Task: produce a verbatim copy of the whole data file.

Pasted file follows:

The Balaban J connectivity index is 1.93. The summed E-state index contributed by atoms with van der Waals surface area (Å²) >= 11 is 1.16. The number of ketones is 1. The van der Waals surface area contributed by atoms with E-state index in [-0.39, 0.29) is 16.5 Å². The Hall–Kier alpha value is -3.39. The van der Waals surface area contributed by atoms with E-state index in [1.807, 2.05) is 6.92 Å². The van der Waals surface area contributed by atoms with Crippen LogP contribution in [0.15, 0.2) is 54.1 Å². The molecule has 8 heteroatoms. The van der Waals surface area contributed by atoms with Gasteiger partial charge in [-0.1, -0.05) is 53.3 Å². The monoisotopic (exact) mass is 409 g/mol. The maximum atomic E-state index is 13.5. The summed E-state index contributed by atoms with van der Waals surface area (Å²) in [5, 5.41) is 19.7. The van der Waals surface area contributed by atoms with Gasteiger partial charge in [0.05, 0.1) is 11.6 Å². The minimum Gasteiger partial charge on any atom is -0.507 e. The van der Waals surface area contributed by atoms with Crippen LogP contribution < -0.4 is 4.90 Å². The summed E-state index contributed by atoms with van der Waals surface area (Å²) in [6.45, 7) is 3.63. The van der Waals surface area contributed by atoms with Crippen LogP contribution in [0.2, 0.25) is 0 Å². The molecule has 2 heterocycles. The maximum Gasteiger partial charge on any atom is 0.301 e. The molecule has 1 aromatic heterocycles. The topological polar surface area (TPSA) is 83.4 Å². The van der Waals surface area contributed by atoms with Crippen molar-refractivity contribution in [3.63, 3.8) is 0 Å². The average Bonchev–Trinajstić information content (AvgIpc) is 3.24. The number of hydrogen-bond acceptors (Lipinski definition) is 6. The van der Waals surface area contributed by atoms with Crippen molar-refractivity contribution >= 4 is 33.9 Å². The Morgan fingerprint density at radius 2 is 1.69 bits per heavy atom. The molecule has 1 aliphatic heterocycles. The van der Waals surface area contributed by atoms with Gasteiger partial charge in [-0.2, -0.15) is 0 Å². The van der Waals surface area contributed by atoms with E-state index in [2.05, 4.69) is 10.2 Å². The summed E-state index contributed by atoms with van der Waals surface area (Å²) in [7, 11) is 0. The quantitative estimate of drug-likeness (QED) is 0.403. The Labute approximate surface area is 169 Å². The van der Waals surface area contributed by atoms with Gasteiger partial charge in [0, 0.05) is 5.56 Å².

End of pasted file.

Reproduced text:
The Balaban J connectivity index is 1.93. The summed E-state index contributed by atoms with van der Waals surface area (Å²) >= 11 is 1.16. The number of ketones is 1. The van der Waals surface area contributed by atoms with E-state index in [-0.39, 0.29) is 16.5 Å². The Hall–Kier alpha value is -3.39. The van der Waals surface area contributed by atoms with E-state index in [1.807, 2.05) is 6.92 Å². The van der Waals surface area contributed by atoms with Crippen LogP contribution in [0.15, 0.2) is 54.1 Å². The molecule has 8 heteroatoms. The van der Waals surface area contributed by atoms with Gasteiger partial charge in [-0.1, -0.05) is 53.3 Å². The monoisotopic (exact) mass is 409 g/mol. The maximum atomic E-state index is 13.5. The summed E-state index contributed by atoms with van der Waals surface area (Å²) in [5, 5.41) is 19.7. The van der Waals surface area contributed by atoms with Gasteiger partial charge in [0.05, 0.1) is 11.6 Å². The minimum Gasteiger partial charge on any atom is -0.507 e. The van der Waals surface area contributed by atoms with Crippen LogP contribution < -0.4 is 4.90 Å². The summed E-state index contributed by atoms with van der Waals surface area (Å²) in [6.45, 7) is 3.63. The van der Waals surface area contributed by atoms with Crippen LogP contribution in [0.2, 0.25) is 0 Å². The molecule has 2 heterocycles. The maximum Gasteiger partial charge on any atom is 0.301 e. The molecule has 1 aromatic heterocycles. The topological polar surface area (TPSA) is 83.4 Å². The van der Waals surface area contributed by atoms with Crippen molar-refractivity contribution in [3.63, 3.8) is 0 Å². The average Bonchev–Trinajstić information content (AvgIpc) is 3.24. The number of hydrogen-bond acceptors (Lipinski definition) is 6. The van der Waals surface area contributed by atoms with Crippen molar-refractivity contribution >= 4 is 33.9 Å². The Morgan fingerprint density at radius 2 is 1.69 bits per heavy atom. The molecule has 1 aliphatic heterocycles. The van der Waals surface area contributed by atoms with Gasteiger partial charge in [-0.2, -0.15) is 0 Å². The van der Waals surface area contributed by atoms with E-state index in [2.05, 4.69) is 10.2 Å². The summed E-state index contributed by atoms with van der Waals surface area (Å²) in [7, 11) is 0. The quantitative estimate of drug-likeness (QED) is 0.403. The Labute approximate surface area is 169 Å². The van der Waals surface area contributed by atoms with Gasteiger partial charge in [0, 0.05) is 5.56 Å².